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Tenet #2 of Ten Tenets of Change Management

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by Larry Pendergrass, Principal

Reference: Please see the Introduction and Tenet #1 here.

Tenet #2: Learn together why change is necessary.

If you are brought in to be a change agent in a new company or a new job within the same company, the chances are good that you are not well-known by the new people with whom you work. You have not yet earned their trust, but they will follow you because you have the position power. The CEO disease[1] starts right away, on day one, as you receive positive feedback from your teams even while they question your wisdom, your capability, and your right to be in your position. In this circumstance, going off into a dark room alone or with a single chosen confidant to analyze the organization’s problem and to come out with a set of stone tablets in proclamation of a new vision will not engender a strong followership. It is often a mistake to hide your decision-making process when it requires others to implement it. But in this case, it could spell the difference between success and failure in your change management process.

Borrowing from Nelson Mandela, “Education is the most powerful weapon which you can use to change the world.” And education of those people that will be called upon to suffer through the impending chaos of a changing organization will benefit any leader driving that change. Rather than force-feeding your results to your staff, a more powerful approach is to learn through joint diagnosis of the problem. You may already have a sense for the problem, or you may have been given the perceptions of your sponsors. They may have even told you specifically what they know to be the issue and expect you to make corrections aligned with their assumptions and perceptions. All the more reason to dig in and not only convince yourself that these changes are going to effectively address the main issue, but also generate the knowledge and awareness in others needed by your sponsors, your staff and your other partners in change.

A few years ago, having come off a significant change management success, I moved into a new role. My new organization required many of the same changes as my previous job, changes that had taken place over a four year period and significantly improved our impact and effectiveness. I knew for a fact that these changes were needed in my new role; it wasn’t hard to spot. So after a period of gathering data and showing respect for the past (per Tenet #1,) I moved into high gear in my new role and pressed for change. I was on a mission, and I was under some pressure. But these were different managers, some who reported to me and others with whom I had influence without direct authority. I was not working with the same team as my last job, my last change management success. Skilled and knowledgeable as they were, they had not jointly diagnosed the problems with me. I had taken a short cut. The situation in my new role was quite in contrast to my past challenge. What I saw as fundamental problems holding us back were as assumed to be unchangeable, even necessary trade-offs in this new organization. In fact, the role for some of these managers and directors had been specifically developed as a response to the issues I was seeing, a stop-gap measure. People were relatively satisfied with the status quo. Changing to improve the situation just didn’t seem like that big of a deal to my new team.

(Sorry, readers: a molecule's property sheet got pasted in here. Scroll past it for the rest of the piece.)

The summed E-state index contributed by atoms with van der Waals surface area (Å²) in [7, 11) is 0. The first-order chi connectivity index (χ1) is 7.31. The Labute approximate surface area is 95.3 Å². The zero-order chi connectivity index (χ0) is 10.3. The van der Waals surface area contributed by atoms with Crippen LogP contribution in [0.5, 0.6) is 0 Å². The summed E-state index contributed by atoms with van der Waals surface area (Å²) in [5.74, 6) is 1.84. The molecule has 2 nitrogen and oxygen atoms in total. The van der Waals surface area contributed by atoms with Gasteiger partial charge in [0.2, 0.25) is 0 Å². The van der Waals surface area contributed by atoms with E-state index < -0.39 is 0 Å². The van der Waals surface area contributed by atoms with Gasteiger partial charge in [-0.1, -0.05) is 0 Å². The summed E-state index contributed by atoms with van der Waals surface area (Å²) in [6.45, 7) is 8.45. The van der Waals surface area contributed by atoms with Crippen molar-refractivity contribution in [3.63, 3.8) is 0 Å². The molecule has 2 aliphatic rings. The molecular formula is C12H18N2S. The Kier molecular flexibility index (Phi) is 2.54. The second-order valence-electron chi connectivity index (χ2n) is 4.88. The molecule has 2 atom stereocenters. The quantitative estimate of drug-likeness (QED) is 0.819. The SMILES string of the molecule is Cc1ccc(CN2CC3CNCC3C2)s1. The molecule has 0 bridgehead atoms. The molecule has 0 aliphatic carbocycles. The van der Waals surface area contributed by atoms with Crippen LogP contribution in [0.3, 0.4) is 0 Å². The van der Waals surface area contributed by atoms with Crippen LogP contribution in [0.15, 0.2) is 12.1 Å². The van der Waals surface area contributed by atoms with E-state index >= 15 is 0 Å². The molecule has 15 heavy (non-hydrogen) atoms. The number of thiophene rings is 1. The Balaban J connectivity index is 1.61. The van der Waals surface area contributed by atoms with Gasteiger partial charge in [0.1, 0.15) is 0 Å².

It took me a few months to realize that I was not able to gain any traction because we had not diagnosed the problems and understood a new vision together. We had not done any joint analysis to both calibrate and motivate toward change. Eventually I realized my error. But I lost months of time in this change management process because I didn’t recognize that this set of managers had not gone through the same journey as the managers in my last job. These smart and capable people were coming from a very different history and set of assumptions.

Enlist the aid of your key well-respected leaders to benchmark the competition, understand the shifting tide of your customers, research the emerging technologies, read about new practices in execution, and in general understand what is preventing or threatening your leadership in your industry, both from inside and outside of the company. It is a strong motivating tactic to learn along with those who will become your most important allies in the fight. Through a joint diagnosis of the problem, few will be left who challenge the need to make the change.

In my next blog I will show why a key group of leaders to guide the organization is critical to your change management success.

[1] The CEO Disease was first described with this title by John Byrne in “CEO Disease”, Business Week, Apr 1, 1991, p52-59. There is a wonderful description of this problem in Primal Leadership by Daniel Goleman, Richard Boyatzis and Annie McKee. The CEO Disease is the condition that leaders (not just CEOs) face when few people will give them honest feedback. This gets worse and worse as they climb the ladder. The result is that over time, CEOs lose an accurate sense of self, having only positive feedback from those around them. The only cure is to grab on to those brave souls who will give you honest feedback, even though it’s painful to hear.

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